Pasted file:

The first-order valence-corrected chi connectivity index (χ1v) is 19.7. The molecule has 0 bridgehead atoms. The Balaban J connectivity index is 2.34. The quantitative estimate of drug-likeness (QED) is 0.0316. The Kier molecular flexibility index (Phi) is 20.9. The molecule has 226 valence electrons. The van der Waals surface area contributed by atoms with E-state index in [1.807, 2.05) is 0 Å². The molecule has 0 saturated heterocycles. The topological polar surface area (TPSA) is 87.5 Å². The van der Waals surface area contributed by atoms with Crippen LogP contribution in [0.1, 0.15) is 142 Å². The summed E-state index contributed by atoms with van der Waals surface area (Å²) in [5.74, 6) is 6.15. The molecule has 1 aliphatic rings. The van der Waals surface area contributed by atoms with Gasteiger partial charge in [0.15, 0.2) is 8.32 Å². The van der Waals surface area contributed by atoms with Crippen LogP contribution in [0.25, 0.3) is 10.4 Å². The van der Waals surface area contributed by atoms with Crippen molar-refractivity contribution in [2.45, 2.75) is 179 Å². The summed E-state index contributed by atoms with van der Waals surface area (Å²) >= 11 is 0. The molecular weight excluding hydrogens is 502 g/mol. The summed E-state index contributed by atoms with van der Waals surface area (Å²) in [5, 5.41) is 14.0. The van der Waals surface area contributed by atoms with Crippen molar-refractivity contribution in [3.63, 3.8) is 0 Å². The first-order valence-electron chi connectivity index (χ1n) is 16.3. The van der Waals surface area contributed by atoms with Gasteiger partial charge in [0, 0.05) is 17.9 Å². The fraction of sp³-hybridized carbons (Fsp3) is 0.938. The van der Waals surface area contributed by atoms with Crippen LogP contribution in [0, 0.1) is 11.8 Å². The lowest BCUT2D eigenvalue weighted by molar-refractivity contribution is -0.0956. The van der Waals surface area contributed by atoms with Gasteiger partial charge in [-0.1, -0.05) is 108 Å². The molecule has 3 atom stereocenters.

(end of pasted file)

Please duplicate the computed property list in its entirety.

The first-order valence-corrected chi connectivity index (χ1v) is 19.7. The molecule has 0 bridgehead atoms. The Balaban J connectivity index is 2.34. The quantitative estimate of drug-likeness (QED) is 0.0316. The Kier molecular flexibility index (Phi) is 20.9. The molecule has 226 valence electrons. The van der Waals surface area contributed by atoms with E-state index in [1.807, 2.05) is 0 Å². The molecule has 0 saturated heterocycles. The topological polar surface area (TPSA) is 87.5 Å². The van der Waals surface area contributed by atoms with Crippen LogP contribution in [0.1, 0.15) is 142 Å². The summed E-state index contributed by atoms with van der Waals surface area (Å²) in [5.74, 6) is 6.15. The molecule has 1 aliphatic rings. The van der Waals surface area contributed by atoms with Gasteiger partial charge in [0.15, 0.2) is 8.32 Å². The van der Waals surface area contributed by atoms with Crippen LogP contribution in [0.25, 0.3) is 10.4 Å². The van der Waals surface area contributed by atoms with Crippen molar-refractivity contribution in [2.45, 2.75) is 179 Å². The summed E-state index contributed by atoms with van der Waals surface area (Å²) >= 11 is 0. The molecular weight excluding hydrogens is 502 g/mol. The summed E-state index contributed by atoms with van der Waals surface area (Å²) in [5, 5.41) is 14.0. The van der Waals surface area contributed by atoms with Crippen molar-refractivity contribution in [3.63, 3.8) is 0 Å². The first-order valence-electron chi connectivity index (χ1n) is 16.3. The van der Waals surface area contributed by atoms with Gasteiger partial charge in [0, 0.05) is 17.9 Å². The fraction of sp³-hybridized carbons (Fsp3) is 0.938. The van der Waals surface area contributed by atoms with Crippen LogP contribution in [0, 0.1) is 11.8 Å². The lowest BCUT2D eigenvalue weighted by molar-refractivity contribution is -0.0956. The van der Waals surface area contributed by atoms with Gasteiger partial charge in [-0.1, -0.05) is 108 Å². The molecule has 3 atom stereocenters.